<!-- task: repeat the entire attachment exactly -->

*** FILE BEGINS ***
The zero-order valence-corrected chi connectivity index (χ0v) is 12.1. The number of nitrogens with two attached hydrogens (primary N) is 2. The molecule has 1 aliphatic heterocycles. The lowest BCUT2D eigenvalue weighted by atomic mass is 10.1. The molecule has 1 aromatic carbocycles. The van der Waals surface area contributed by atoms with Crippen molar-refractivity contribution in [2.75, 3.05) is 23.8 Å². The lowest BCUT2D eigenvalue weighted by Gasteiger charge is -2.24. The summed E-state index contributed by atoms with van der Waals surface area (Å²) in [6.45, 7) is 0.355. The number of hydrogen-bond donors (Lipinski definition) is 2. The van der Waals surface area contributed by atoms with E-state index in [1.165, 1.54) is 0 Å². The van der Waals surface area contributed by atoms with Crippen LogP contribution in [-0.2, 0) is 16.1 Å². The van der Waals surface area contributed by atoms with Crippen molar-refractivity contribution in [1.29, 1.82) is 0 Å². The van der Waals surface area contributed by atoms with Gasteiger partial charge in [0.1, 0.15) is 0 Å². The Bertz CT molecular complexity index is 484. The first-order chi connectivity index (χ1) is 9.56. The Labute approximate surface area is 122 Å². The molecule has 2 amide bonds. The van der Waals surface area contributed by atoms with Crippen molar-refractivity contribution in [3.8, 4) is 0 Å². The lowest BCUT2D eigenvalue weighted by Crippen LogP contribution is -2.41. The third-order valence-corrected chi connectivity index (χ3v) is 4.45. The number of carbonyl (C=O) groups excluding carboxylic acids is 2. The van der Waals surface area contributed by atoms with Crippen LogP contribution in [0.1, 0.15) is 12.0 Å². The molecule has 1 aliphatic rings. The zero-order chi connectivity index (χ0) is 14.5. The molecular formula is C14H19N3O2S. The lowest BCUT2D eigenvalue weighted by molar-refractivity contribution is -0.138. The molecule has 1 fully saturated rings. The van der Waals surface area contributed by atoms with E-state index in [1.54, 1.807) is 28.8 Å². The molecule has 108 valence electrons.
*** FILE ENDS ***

The zero-order valence-corrected chi connectivity index (χ0v) is 12.1. The number of nitrogens with two attached hydrogens (primary N) is 2. The molecule has 1 aliphatic heterocycles. The lowest BCUT2D eigenvalue weighted by atomic mass is 10.1. The molecule has 1 aromatic carbocycles. The van der Waals surface area contributed by atoms with Crippen molar-refractivity contribution in [2.75, 3.05) is 23.8 Å². The lowest BCUT2D eigenvalue weighted by Gasteiger charge is -2.24. The summed E-state index contributed by atoms with van der Waals surface area (Å²) in [6.45, 7) is 0.355. The number of hydrogen-bond donors (Lipinski definition) is 2. The van der Waals surface area contributed by atoms with E-state index in [1.165, 1.54) is 0 Å². The van der Waals surface area contributed by atoms with Crippen LogP contribution in [-0.2, 0) is 16.1 Å². The van der Waals surface area contributed by atoms with Crippen molar-refractivity contribution in [1.29, 1.82) is 0 Å². The van der Waals surface area contributed by atoms with Gasteiger partial charge in [0.1, 0.15) is 0 Å². The Bertz CT molecular complexity index is 484. The first-order chi connectivity index (χ1) is 9.56. The Labute approximate surface area is 122 Å². The molecule has 2 amide bonds. The van der Waals surface area contributed by atoms with Crippen molar-refractivity contribution in [3.8, 4) is 0 Å². The lowest BCUT2D eigenvalue weighted by Crippen LogP contribution is -2.41. The third-order valence-corrected chi connectivity index (χ3v) is 4.45. The number of carbonyl (C=O) groups excluding carboxylic acids is 2. The van der Waals surface area contributed by atoms with Crippen LogP contribution in [0.1, 0.15) is 12.0 Å². The molecule has 1 aliphatic rings. The zero-order chi connectivity index (χ0) is 14.5. The molecular formula is C14H19N3O2S. The lowest BCUT2D eigenvalue weighted by molar-refractivity contribution is -0.138. The molecule has 1 fully saturated rings. The van der Waals surface area contributed by atoms with E-state index in [1.54, 1.807) is 28.8 Å². The molecule has 108 valence electrons.